Bullying Knows No Age

In a special report published by the Kearney Courier-Tribune, author Amanda Lubinski reports that statistics from Missouri’s Department of Health and Senior Services in 2011 indicate that the incidence of people age 60 and older  being abused increased 23.8 percent between 2007 and 2011 with a total of 17,571 reports made in 2011. The department said an increased number of baby boomers reaching retirement age, economic stressors from the recent recession, and increased awareness of elderly abuse issues and how to report them are factors in the increase.

Experts say senior bullying can occur in one or more of the following ways: physical, mental or emotional abuse by a peer or caregiver; physical, emotional or mental abuse of a caregiver by a senior; and financial exploitation of a senior.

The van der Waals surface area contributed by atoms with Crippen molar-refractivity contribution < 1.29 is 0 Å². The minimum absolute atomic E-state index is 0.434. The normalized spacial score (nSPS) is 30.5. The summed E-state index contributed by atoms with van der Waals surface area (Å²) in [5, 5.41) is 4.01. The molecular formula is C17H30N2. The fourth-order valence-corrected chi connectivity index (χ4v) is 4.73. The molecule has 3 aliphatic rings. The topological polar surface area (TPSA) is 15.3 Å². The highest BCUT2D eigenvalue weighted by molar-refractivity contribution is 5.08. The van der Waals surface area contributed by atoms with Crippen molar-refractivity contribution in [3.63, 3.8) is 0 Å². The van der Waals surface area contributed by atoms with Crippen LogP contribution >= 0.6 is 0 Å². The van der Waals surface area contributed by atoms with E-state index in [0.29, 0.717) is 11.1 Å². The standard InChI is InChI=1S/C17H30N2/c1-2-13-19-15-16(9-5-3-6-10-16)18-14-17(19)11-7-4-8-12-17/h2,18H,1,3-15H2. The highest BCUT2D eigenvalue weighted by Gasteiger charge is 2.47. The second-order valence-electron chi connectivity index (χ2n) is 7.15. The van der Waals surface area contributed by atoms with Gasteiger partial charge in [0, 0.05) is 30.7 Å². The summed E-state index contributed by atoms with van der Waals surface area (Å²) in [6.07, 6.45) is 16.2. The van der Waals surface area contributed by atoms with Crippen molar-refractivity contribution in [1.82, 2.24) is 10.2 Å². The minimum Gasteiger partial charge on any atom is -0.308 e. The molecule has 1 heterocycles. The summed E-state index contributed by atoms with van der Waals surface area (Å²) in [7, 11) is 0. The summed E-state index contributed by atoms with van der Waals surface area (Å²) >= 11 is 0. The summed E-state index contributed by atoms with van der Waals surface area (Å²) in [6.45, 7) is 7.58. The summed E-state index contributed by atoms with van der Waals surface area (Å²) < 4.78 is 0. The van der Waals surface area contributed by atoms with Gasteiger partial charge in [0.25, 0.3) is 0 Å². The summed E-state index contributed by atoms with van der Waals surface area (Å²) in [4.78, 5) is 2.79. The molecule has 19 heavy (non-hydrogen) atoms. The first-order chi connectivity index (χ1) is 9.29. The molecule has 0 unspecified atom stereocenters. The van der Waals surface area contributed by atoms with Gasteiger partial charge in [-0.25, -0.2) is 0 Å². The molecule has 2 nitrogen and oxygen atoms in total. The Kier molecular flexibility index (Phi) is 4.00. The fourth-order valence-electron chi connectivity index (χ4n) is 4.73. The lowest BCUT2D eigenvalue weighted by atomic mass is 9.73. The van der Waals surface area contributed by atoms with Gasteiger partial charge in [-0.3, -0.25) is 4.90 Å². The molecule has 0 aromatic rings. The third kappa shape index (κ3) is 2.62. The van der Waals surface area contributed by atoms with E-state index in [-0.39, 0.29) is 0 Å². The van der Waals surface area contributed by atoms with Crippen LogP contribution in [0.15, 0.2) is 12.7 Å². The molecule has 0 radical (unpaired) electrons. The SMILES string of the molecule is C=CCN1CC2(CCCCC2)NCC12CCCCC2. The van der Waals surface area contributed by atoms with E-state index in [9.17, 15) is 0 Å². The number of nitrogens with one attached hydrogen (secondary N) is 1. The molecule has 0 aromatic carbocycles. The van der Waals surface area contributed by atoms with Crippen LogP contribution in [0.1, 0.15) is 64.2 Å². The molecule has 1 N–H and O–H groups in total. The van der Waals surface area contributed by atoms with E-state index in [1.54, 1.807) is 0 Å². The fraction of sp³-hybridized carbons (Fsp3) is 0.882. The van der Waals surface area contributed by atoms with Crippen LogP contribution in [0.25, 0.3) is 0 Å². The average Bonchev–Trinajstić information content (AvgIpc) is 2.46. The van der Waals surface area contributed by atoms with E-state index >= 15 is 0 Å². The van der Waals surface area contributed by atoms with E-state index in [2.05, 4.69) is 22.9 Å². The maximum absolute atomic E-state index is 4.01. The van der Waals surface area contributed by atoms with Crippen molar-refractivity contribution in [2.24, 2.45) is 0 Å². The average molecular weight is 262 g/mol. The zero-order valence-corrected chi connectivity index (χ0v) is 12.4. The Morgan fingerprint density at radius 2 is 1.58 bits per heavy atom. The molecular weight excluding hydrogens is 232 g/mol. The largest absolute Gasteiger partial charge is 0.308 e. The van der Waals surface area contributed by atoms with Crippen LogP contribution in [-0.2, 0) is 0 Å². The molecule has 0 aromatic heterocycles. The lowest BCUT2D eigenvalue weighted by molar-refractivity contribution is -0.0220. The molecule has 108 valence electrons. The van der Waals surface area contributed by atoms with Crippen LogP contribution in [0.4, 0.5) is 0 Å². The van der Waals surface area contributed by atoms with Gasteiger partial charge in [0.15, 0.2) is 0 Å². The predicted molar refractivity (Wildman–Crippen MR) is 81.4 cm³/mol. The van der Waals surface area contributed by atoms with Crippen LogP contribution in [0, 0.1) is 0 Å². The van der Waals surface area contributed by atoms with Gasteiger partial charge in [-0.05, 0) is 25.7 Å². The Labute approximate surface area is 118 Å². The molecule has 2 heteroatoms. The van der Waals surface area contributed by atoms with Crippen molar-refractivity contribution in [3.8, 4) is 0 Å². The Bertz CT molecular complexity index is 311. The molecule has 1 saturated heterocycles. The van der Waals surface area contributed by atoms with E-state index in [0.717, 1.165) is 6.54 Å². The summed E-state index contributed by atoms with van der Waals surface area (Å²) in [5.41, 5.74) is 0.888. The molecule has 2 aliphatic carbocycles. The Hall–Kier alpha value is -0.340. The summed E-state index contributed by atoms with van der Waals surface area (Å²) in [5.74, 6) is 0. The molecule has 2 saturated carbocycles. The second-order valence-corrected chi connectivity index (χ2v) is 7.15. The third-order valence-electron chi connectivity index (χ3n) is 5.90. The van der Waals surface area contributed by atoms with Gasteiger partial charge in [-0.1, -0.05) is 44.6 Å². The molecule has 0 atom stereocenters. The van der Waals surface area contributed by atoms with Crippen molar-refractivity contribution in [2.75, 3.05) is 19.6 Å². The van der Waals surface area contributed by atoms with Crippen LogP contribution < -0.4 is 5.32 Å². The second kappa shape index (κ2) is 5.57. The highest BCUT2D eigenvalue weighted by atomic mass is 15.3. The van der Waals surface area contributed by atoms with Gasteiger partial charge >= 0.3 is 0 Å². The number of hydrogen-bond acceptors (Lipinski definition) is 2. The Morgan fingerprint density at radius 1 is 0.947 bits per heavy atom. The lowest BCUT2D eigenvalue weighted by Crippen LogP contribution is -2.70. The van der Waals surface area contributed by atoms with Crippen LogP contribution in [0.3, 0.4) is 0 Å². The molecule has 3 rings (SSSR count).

“Most bullying among seniors is a form of social aggression. That can be gossip, rumor spreading, undermining relationships and territorial behaviors like turning public space into private-use or controlled spaces,” Deborah Babbitt, licensed master social worker and bullying expert at Northland Shepherd’s Center, said.

TO READ THE ENTIRE REPORT FROM THE KEARNEY COURIER-TRIBUNE, PLEASE CLICK HERE.

FOR ADDITIONAL INFORMATION FROM THE MISSOURI DEPARTMENT OF HEALTH AND SENIOR SERVICES, PLEASE CLICK HERE.

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